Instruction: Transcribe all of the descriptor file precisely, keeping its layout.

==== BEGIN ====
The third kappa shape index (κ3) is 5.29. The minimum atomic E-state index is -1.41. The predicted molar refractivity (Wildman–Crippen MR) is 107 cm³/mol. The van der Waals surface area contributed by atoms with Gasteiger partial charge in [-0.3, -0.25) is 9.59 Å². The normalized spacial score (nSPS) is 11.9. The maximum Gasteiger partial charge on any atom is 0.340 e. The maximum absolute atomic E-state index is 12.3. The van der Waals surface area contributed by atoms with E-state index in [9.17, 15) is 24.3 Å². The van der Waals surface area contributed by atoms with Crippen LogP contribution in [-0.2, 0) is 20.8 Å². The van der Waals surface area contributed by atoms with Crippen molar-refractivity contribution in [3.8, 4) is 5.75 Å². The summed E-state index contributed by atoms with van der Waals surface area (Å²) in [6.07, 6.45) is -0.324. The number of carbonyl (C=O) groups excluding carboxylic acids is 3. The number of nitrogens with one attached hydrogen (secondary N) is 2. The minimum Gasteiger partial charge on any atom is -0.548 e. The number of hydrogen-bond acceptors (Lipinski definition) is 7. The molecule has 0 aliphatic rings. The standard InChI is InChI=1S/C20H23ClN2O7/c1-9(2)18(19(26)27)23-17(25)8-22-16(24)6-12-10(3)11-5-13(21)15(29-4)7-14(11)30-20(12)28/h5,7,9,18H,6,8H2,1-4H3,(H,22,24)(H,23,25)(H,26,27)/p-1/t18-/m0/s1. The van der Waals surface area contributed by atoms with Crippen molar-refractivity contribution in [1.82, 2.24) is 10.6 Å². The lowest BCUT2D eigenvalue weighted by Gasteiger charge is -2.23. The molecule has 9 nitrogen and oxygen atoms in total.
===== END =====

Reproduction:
The third kappa shape index (κ3) is 5.29. The minimum atomic E-state index is -1.41. The predicted molar refractivity (Wildman–Crippen MR) is 107 cm³/mol. The van der Waals surface area contributed by atoms with Gasteiger partial charge in [-0.3, -0.25) is 9.59 Å². The normalized spacial score (nSPS) is 11.9. The maximum Gasteiger partial charge on any atom is 0.340 e. The maximum absolute atomic E-state index is 12.3. The van der Waals surface area contributed by atoms with E-state index in [9.17, 15) is 24.3 Å². The van der Waals surface area contributed by atoms with Crippen LogP contribution in [-0.2, 0) is 20.8 Å². The van der Waals surface area contributed by atoms with Crippen molar-refractivity contribution in [3.8, 4) is 5.75 Å². The summed E-state index contributed by atoms with van der Waals surface area (Å²) in [6.07, 6.45) is -0.324. The number of carbonyl (C=O) groups excluding carboxylic acids is 3. The number of nitrogens with one attached hydrogen (secondary N) is 2. The minimum Gasteiger partial charge on any atom is -0.548 e. The number of hydrogen-bond acceptors (Lipinski definition) is 7. The molecule has 0 aliphatic rings. The standard InChI is InChI=1S/C20H23ClN2O7/c1-9(2)18(19(26)27)23-17(25)8-22-16(24)6-12-10(3)11-5-13(21)15(29-4)7-14(11)30-20(12)28/h5,7,9,18H,6,8H2,1-4H3,(H,22,24)(H,23,25)(H,26,27)/p-1/t18-/m0/s1. The van der Waals surface area contributed by atoms with Crippen molar-refractivity contribution in [1.82, 2.24) is 10.6 Å². The lowest BCUT2D eigenvalue weighted by Gasteiger charge is -2.23. The molecule has 9 nitrogen and oxygen atoms in total.